of this policy, the bureaucratic behavior prompted by this policy decision, and the structural changes required if the policy is to work.

The competition between Hubei and Wuhan reveals much about the nature of bureaucratic behavior in China and the limits of Party cohesion when territorial interests are at stake. Strategies to minimize the conflict, such as problem solving, persuasion, or bargaining,[7] have given way to what Downs called "excessive territorial sensitivity" as both Hubei and Wuhan struggle for policy-making and policy-implementation autonomy.[8]

Though designed to push economic growth by decentralizing power to levels below provincial governments, the central-cities policy shows clearly the structural constraints that inhibit the development of the Chinese economy, no matter where decentralization stops. Without full implementation of the reform of the economic management system, without "smashing" the tiao-kuai lines of authority that bind all units and individuals, the central-cities policy has had and will have limited success. Indeed, Wuhan's Zheng Yunfei, referring to city and provincial governments, complained that these "have ... become major obstacles [to] the perfection and development" of enterprise reform.[9] Before turning to the nature of the competition between Hubei and Wuhan, a brief discussion of structural reform and the central-cities policy is in order.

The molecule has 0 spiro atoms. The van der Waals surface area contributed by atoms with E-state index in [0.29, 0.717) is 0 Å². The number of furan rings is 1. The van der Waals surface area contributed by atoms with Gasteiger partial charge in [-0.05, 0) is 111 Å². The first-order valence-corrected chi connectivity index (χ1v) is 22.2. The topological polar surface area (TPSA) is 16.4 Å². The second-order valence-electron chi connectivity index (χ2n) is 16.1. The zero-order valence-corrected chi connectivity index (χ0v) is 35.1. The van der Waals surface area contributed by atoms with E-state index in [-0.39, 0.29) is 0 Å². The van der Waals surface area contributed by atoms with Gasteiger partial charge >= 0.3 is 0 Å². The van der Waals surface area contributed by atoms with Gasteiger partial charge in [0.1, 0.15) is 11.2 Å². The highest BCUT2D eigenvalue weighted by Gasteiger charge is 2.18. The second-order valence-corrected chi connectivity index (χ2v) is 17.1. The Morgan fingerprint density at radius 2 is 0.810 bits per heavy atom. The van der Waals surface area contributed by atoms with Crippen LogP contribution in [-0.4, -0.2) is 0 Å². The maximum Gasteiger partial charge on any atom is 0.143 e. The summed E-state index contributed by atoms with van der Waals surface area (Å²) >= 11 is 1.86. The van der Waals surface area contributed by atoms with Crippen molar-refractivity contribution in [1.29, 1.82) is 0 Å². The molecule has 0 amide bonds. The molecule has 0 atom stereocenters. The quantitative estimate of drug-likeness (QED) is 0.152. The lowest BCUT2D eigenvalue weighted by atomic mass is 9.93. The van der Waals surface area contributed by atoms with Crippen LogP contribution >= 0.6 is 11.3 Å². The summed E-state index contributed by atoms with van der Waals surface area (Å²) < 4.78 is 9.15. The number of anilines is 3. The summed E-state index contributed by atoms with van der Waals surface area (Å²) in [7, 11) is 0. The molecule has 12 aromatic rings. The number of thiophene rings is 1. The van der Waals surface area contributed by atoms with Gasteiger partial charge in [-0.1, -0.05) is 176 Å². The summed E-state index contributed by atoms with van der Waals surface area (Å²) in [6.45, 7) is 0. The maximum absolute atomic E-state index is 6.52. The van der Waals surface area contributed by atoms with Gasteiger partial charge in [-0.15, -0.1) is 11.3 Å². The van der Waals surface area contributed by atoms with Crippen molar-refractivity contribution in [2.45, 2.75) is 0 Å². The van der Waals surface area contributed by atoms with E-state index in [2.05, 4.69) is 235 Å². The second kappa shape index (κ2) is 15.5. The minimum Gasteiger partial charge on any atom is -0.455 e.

Structural Reform And The Central-Cities Policy

In China's unitary system, tiao-tiao lines of authority tie each unit vertically to superior organs of power at the Center, whereas kuai-kuai lines of authority tie them horizontally to local organs of power. In the Chinese scheme of things, both tiao-tiao and kuai-kuai authorities are to share power cooperatively according to a system of dual rule, or shuangchong lingdao . Problems that arise in this dual-rule scheme are supposed to be ironed out by the unifying authority of the Communist Party, dang tongyi lingdao , a hierarchical organization that theoretically has only a single leading organ at the Center.